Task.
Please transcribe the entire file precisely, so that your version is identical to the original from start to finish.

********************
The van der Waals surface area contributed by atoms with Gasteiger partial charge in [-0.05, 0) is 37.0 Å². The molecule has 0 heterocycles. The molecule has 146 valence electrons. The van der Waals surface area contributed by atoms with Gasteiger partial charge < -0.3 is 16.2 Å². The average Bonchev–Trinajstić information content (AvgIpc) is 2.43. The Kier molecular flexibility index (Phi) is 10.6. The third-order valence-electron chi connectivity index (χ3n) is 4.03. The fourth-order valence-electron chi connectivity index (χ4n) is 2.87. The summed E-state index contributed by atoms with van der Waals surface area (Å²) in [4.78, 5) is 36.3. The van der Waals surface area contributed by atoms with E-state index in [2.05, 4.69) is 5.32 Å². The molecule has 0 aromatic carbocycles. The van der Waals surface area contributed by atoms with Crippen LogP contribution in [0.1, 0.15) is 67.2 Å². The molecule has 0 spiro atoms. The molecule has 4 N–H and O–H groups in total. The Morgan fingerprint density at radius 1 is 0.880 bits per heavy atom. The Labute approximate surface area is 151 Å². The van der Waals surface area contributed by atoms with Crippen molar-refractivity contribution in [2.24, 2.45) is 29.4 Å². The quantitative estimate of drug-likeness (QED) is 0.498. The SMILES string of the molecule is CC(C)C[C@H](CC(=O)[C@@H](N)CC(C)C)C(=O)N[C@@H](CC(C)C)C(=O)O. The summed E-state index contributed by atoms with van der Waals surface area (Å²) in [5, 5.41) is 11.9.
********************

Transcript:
The van der Waals surface area contributed by atoms with Gasteiger partial charge in [-0.05, 0) is 37.0 Å². The molecule has 0 heterocycles. The molecule has 146 valence electrons. The van der Waals surface area contributed by atoms with Gasteiger partial charge < -0.3 is 16.2 Å². The average Bonchev–Trinajstić information content (AvgIpc) is 2.43. The Kier molecular flexibility index (Phi) is 10.6. The third-order valence-electron chi connectivity index (χ3n) is 4.03. The fourth-order valence-electron chi connectivity index (χ4n) is 2.87. The summed E-state index contributed by atoms with van der Waals surface area (Å²) in [4.78, 5) is 36.3. The van der Waals surface area contributed by atoms with E-state index in [2.05, 4.69) is 5.32 Å². The molecule has 0 aromatic carbocycles. The van der Waals surface area contributed by atoms with Crippen LogP contribution in [0.1, 0.15) is 67.2 Å². The molecule has 0 spiro atoms. The molecule has 4 N–H and O–H groups in total. The Morgan fingerprint density at radius 1 is 0.880 bits per heavy atom. The Labute approximate surface area is 151 Å². The van der Waals surface area contributed by atoms with Crippen molar-refractivity contribution in [2.24, 2.45) is 29.4 Å². The quantitative estimate of drug-likeness (QED) is 0.498. The SMILES string of the molecule is CC(C)C[C@H](CC(=O)[C@@H](N)CC(C)C)C(=O)N[C@@H](CC(C)C)C(=O)O. The summed E-state index contributed by atoms with van der Waals surface area (Å²) in [5, 5.41) is 11.9.